German floods shake up campaign as climate change hits home
Germanys devastating flood damage has shifted the dynamic in the countrys election campaign, potentially redrawing political lines in the contest to succeed Chancellor Angela Merkel.
Images of battered cars piled up in swollen gullies and floodwater surging through sleepy half-timbered villages have shocked German voters. With the authorities looking ill-prepared and climate concerns back on top of the public agenda, the Green party has gained an opening.
Conservative front-runner Armin Laschet hampered his bid by jesting in the midst of the catastrophe, which has galvanized the German government into action. Merkel's cabinet will meet on Wednesday to approve emergency aid for the worst-hit regions.
Finance Minister Olaf Scholz, the Social Democrats' candidate, promised at least $354 million (300 million euros) and a reconstruction program.
Merkel on Sunday toured the damage from one of Germany's worst natural disasters in decades. The floods, which began last week, mainly hit Laschet's home state of North Rhine-Westphalia and neighboring Rhineland-Palatinate. Torrential rains cut off villages as rivers burst their banks. The death toll has approached 200 and scores are still missing.
The situation in the flooded areas in western Germany is now largely stable. Critical dams like the Steinbachtalsperre near Cologne have held, and rescue workers from across the country joined locals to clear roads. But heavy rainfall and flooding in southern Germany underscored how quickly the situation can change.
"It is terrifying," Merkel, who leaves office after the Sept. 26 national vote, said Sunday as she surveyed the damage in Rhineland-Palatinate. "There are barely words in the German language to describe the devastation that's been wrought here."
Laschet, the Christian Democratic Union leader seeking to succeed Merkel, made himself vulnerable by chuckling on camera, as German President Frank-Walter Steinmeier solemnly promised disaster aid and offered sympathy to victims.
The gaffe was pilloried on social media and opened a line of attack for the Greens and Social Democrats accusing him of a lack of empathy. Laschet apologized on Twitter and appeared Sunday evening in a television address, looking the part of a premier from a region hit hard by the floods.
The 60-year-old, who shouldered his way to the party leadership and the chancellery candidacy this year, said the damage is "beyond imagination" and addressed critics who've taken a dim view of his commitment on climate, saying global warming must be addressed "more quickly and more forcefully."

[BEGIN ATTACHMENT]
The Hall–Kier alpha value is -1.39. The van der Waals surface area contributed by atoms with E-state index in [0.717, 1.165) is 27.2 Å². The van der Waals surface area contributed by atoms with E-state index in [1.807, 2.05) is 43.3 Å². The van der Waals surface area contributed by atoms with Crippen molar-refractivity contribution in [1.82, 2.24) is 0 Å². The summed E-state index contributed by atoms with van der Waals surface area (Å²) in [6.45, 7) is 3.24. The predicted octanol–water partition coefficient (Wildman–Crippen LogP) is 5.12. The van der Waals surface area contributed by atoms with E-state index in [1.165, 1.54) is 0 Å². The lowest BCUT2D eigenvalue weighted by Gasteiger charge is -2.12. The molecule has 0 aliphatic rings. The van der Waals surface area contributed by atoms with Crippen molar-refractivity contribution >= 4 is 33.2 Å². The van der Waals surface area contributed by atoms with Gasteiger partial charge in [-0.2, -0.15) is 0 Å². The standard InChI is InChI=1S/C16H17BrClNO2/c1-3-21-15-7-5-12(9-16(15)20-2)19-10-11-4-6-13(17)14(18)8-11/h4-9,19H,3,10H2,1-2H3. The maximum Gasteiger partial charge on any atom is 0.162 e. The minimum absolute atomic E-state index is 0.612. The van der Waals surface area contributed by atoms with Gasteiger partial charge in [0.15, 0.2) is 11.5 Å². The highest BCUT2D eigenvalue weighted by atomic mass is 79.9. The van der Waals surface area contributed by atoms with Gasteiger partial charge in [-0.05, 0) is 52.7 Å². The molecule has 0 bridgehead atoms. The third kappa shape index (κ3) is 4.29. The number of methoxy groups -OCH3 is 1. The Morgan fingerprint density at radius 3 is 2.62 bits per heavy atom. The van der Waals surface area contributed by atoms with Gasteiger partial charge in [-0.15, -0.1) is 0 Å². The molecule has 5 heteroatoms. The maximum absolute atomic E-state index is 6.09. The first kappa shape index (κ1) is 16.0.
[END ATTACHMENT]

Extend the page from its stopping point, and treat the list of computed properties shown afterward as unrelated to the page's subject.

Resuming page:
"We will be dealing with the wounds of the past few days for a long time," Laschet said. "Reconstruction will take months, even years."
With flood warnings sounding in Germany's southern and eastern states of Bavaria and Saxony, the specter of more frequent weather disasters has resounded for German voters.
"We clearly see a link to climate change," Ernst Rauch, chief climate scientist for German reinsurer Munich Re, said in a Bloomberg TV interview. "The frequency and intensity of these events is going to increase."
That's timely for the Greens. Rooted in anti-nuclear activism of the 1980s, the party has already displaced the Social Democrats as the leading center-left force. It surged past Merkel's CDU in the spring to top voter polls for the first time after nominating 40-year-old Annalena Baerbock to run for the chancellery.
But Baerbock's star dimmed after accusations she embellished her credentials and cribbed passages for a book she wrote. That put Laschet, the premier of Germany's most-populous state, ahead in the polls to succeed Merkel.
The CDU's lead over the Greens narrowed to 10 percentage points, with Laschet's bloc at 28% support, according to a poll published Sunday by Bild am Sonntag. The Social Democrats were close behind the Greens at 17%.
Now, the campaign may end up turning on the biggest floods since the Middle Ages for parts of Germany.
While all main parties have honed ambitions to achieve a carbon-neutral economy by 2045 or earlier, the Greens are proposing the most ambitious action, aiming for emissions-free cars and phasing out coal-fired plants by the end of the decade, making short-haul flights redundant and jacking up carbon pricing.
There's precedent for a Green surge: a decade ago, the party soared in the polls after the Fukushima nuclear disaster in Japan and before the coronavirus crisis it was on par with the conservatives amid a historic drought. A repeat could put Laschet's bloc on the back foot in an election that's 10 weeks away.
For her part, Baerbock cut short a vacation last week to survey flood damage. She attacked the federal government for being too slow to act and ill prepared.
"Climate protection is now," she said on Twitter. "The events make it abundantly clear that we must better protect our residential areas and infrastructure from extreme weather."
Flood politics has a history in Germany. Gerhard Schroeder strapped on rubber boots and waded into ravaged regions along the Elbe river in 2002, a move widely viewed as helping him secure reelection as chancellor that year.
Merkel has avoided the election-season fray. She was on a visit to Washington for talks with President Joe Biden as the scale of the disaster became clear. After a breakfast with Vice President Kamala Harris, she made a statement to the German press on the floods.
The chancellor made it to the affected areas for the first time Sunday, visiting Schuld, a devastated town in Rhineland-Palatinate. Merkel said she wanted to gather a "real picture of what I must say is a surreal and haunting situation."